Canada’s Arctic Fleet Expansion Needs More Funds, Watchdog Says

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October 28, 2014

CCGS Louis S. St-Laurent. Photo credit: Canadian Coast Guard

ReutersBy Mike De Souza

OTTAWA, Oct 28 (Reuters) – Canada will fail to deliver a proposed fleet of six to eight Arctic patrol ships unless it spends significantly more than the C$2.8 billion ($2.51 billion) planned, the Canadian Parliament’s budget watchdog said on Tuesday.

The Conservative government had announced plans to build the fleet of polar-capable ships over the next decade as part of its strategy to exert sovereignty over the region and increase operating capability there.

But a review by the Parliamentary Budget Office, set up in 2006 to provide independent analysis to legislators, concluded that the government’s existing plan would only deliver three or four ships.

“It is not possible at any confidence level to build eight or six ships for the C$2.8 billion budget,” said the report released by Jean-Denis Fréchette, Canada’s parliamentary budget officer.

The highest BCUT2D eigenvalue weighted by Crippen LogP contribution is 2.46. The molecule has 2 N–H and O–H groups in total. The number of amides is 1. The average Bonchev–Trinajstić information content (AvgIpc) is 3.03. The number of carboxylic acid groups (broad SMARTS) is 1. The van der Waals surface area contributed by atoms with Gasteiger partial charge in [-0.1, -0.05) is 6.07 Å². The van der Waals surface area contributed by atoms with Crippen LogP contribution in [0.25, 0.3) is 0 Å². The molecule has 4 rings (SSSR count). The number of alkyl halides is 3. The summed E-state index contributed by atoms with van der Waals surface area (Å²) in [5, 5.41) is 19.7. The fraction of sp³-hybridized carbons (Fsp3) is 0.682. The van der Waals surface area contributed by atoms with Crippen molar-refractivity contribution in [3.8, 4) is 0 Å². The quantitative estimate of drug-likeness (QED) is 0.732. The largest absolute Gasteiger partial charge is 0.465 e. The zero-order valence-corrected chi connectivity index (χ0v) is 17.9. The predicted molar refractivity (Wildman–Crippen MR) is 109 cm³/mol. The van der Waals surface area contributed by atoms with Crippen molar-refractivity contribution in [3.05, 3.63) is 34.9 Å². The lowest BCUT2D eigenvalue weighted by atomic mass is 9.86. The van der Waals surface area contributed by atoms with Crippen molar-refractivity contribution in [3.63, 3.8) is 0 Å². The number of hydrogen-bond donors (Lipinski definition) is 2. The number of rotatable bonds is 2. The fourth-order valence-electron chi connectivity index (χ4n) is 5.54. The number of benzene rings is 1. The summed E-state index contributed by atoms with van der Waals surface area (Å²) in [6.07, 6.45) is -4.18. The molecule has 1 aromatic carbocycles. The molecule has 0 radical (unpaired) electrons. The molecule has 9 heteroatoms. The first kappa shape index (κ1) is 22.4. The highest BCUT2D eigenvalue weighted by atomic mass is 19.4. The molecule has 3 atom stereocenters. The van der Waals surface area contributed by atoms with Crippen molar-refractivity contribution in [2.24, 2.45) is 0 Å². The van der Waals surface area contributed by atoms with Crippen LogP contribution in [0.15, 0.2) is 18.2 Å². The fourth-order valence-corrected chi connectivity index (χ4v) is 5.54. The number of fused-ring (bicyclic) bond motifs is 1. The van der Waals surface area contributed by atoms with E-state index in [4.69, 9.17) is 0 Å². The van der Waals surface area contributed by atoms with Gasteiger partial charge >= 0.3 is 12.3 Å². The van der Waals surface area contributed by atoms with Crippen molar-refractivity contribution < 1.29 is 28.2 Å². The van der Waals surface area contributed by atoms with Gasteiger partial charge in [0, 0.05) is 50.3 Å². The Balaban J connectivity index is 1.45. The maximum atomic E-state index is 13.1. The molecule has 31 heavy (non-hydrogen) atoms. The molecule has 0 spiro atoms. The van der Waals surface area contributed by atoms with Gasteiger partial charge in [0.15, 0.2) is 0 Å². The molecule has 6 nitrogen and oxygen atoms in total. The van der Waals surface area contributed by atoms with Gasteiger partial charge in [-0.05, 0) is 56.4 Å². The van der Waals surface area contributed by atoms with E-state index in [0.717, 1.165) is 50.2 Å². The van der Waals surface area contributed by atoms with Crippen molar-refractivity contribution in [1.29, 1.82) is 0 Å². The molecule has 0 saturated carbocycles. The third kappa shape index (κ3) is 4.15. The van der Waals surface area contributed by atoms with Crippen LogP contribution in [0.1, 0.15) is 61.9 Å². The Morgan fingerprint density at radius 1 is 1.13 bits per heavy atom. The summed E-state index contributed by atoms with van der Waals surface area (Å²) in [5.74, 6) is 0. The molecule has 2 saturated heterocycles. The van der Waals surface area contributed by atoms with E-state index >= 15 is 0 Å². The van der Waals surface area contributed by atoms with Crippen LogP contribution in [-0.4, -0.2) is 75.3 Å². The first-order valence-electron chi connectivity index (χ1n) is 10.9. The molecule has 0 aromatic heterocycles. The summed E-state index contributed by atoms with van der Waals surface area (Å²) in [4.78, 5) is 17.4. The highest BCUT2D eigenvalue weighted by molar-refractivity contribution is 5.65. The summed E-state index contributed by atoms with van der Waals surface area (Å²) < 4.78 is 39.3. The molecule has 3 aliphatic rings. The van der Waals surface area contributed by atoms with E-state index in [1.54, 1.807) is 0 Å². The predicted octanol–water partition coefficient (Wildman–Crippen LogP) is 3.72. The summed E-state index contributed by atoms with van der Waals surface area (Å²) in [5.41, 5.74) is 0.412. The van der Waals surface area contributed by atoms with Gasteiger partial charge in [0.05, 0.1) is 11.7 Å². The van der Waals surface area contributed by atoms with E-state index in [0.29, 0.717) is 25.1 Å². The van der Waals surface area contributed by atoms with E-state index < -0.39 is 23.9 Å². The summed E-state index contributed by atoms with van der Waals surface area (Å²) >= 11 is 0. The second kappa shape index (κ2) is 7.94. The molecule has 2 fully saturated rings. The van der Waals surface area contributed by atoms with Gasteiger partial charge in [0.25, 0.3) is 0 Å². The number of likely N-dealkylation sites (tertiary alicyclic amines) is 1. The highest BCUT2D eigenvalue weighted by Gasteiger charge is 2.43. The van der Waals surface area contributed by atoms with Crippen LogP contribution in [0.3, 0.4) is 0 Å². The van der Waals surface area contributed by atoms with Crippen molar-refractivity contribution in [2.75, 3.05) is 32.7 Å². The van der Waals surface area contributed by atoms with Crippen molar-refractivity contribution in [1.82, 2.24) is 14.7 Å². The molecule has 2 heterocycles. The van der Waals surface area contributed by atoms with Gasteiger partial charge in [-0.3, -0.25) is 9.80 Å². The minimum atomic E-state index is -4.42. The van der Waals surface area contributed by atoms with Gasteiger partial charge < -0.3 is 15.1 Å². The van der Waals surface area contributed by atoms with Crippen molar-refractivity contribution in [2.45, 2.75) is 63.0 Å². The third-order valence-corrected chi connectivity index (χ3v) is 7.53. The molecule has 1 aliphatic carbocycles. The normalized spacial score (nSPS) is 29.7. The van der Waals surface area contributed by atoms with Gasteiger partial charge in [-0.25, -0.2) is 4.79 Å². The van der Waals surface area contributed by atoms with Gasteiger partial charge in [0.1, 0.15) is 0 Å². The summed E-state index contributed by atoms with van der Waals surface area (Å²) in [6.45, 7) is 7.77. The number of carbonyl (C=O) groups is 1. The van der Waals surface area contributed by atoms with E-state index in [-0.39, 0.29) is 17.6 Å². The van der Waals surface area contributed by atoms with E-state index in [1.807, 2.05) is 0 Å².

A government spokesman rejected the analysis.

“The numbers provided by the PBO are based on erroneous data, rough cost estimates of international vessels with varied capabilities and derived using inaccurate specifications,” said Marcel Poulin, a spokesman for Canada’s Public Works Minister Diane Finley.

Fréchette said that there was insufficient contemporary Canadian data on an acquisition of this nature. He also wrote that Canada’s defense department had removed details of the fleet’s proposed capabilities from its website and declined to share technical details.

But based on a detailed risk analysis that included consultations with naval experts, Fréchette estimated that the government would only have a 50 percent chance of getting six ships, even if it increased its budget by C$470 million.

The government has awarded a C$288 million design contract to Irving Shipbuilding and is scheduled to sign a construction contract in 2015. Poulin said the contract was “well advanced” but not yet concluded.

The first ship would likely be delivered in 2018, with the rest to follow over the next seven years, said Fréchette’s report.

He added that if the government did not increase its budget or reduce the number of ships, the only other way to deliver the fleet would be to scale back its capabilities.

But Poulin said the government was confident it would build six Arctic offshore patrol ships starting in September 2015 as part of a strategy that he said would create 15,000 jobs and C$2 billion in annual economic benefits over 30 years. (1 U.S. dollar = 1.1171 Canadian dollar) (Editing by Jeffrey Hodgson and Cynthia Osterman)

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